Do you remember where you were on September 11, 2001 when you learned that America was under attack? It's the day that changed my life forever, and I know it changed all of us. But it's been twelve years, and time does heal all wounds.
But many of us are scarred.
I woke up to the sound of a radio playing upstairs. I had fallen asleep on the couch the night before, exhausted from unpacking stuff in our new house. The painters had come early, and they were working on the kitchen when I came up to greet them.
"Hey, did you hear?" the painter with the long hair asked me.
I had to rub the sleep from my eyes. "Hear about what?"
"A plane hit one of the Twin Towers."
My mind had to process that for several moments. Of course I knew what the Twin Towers are. I'm from New York after all. But I still hadn't comprehended what the painter had said. "Seriously?"
"It's all over the news."
The only television I had was in the basement, so I went back down there and turned it on. I saw video images of the smoke billowing out of the North Tower. And then I saw another explosion. Were they replaying the plane accident? To my horror, the South Tower had been struck.
In fiction, the term "heart sank" is overused. But damn. That's what my heart did. I felt it drop to my stomach. I must have screamed something fierce, because both painters ran downstairs. We all watched the scene unfold. None of us could move. None of us could even talk.
Half an hour later, a third plane struck the Pentagon.
The doorbell rang, and an old neighbor who does home improvement was there for an appointment. I ran up and answered it, and I could tell he had been listening to the news on his car radio. His eyes were red and still wet. I let him in, and we both practically ran downstairs to the television.
Maybe thirty minutes later, a fourth plane struck a field in Pennsylvania.
We all stood there dumbfounded for awhile before heading back upstairs. The painters continued their work with the radio on, and I spent the next few days in a complete stupor. I worked for a company that provided telephone and computer conferencing, and it was just crazy. My company provided free conferences to businesses in NY to help connect employees to loved ones and help them account for missing people.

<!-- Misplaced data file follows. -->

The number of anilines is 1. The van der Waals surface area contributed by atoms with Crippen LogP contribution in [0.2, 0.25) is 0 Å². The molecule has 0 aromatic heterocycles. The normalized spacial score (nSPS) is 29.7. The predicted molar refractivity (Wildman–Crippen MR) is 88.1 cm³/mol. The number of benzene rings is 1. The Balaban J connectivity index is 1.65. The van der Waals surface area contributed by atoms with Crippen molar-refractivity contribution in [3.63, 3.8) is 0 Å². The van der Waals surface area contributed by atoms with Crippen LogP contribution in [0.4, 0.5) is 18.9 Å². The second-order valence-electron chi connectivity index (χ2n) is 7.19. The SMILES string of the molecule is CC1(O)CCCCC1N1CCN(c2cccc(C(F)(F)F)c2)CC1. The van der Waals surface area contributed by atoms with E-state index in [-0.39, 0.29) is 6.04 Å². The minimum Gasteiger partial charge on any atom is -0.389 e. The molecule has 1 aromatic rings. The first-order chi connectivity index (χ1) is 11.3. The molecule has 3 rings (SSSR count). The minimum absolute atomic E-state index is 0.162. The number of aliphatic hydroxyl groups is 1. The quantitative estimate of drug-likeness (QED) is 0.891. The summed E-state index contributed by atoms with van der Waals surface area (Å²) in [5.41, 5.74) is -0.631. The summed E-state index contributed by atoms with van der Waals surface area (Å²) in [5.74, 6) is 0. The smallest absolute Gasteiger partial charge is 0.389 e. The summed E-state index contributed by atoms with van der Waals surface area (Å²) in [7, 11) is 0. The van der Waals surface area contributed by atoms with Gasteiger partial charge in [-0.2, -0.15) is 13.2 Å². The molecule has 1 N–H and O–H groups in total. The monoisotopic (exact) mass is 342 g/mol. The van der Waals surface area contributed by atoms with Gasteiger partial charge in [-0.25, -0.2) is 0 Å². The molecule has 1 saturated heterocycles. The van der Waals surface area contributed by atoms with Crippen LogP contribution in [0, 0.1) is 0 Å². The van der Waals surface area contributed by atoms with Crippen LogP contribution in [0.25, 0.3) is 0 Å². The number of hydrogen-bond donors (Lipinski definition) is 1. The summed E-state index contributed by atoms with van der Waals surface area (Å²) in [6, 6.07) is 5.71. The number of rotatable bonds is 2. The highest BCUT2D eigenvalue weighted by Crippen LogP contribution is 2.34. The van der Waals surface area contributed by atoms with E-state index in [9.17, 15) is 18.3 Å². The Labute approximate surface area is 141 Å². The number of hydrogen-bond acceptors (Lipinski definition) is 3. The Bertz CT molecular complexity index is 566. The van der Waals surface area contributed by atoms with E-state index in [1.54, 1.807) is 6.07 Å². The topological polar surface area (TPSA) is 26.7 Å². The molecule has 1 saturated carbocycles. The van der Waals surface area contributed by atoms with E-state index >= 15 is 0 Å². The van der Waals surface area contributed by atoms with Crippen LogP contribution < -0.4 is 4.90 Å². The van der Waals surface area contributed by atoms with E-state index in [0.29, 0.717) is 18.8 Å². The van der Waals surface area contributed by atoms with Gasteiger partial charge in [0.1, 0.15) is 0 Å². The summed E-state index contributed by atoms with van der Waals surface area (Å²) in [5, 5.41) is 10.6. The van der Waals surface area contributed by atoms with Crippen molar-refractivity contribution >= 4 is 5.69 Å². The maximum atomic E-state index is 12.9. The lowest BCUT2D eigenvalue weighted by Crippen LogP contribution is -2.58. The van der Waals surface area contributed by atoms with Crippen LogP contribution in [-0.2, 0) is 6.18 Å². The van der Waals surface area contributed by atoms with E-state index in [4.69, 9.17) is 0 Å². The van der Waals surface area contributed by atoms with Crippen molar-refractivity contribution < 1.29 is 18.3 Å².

I flew out to New York six months later, and we visited what was left of the World Trade Center. The smell stung your eyes. It was so sharp and acrid, you wondered how the hell the clean up crews could stand it even with those masks on. Driving down I-95 in a cab to Newark after my business trip, I looked across the bay at the Manhattan skyline, and it looked so strange without those Towers.
I later learned that a family I had grown up with lost their oldest son, Richard Salinardi. The family had moved from New York to here in St. Louis, and I played tennis with their youngest son. Richard was a general manager for Aramark, and he and another employee let others get on the express elevator on the 78th floor. The last thing those people heard from Richard was him laughing and joking, and his employees got to the first floor safely.
It's been twelve years, but it still hurts today. There's all kinds of irony during this twelfth anniversary of 9-11 that now we're on the verge of military strikes in Syria. I won't get political on here, but I will say that we are still living the nightmare in the aftermath of those attacks.
Nearly 3000 people died, and who knows how many have gotten sick or worse just from breathing in the poisonous air for months afterwards. Take into account the deaths in Afghanistan and Iraq following the attacks, and your brain is just starting to wrap itself around the long term impact of that terrible day.
I will be on a plane this September 11th, and it will mark the third time I have done so on this anniversary. People are a little more anxious, but more importantly, they are also more reverent. The TV screens at the gates will be televising the memorials, and we will remember.
It will take us back to twelve years ago.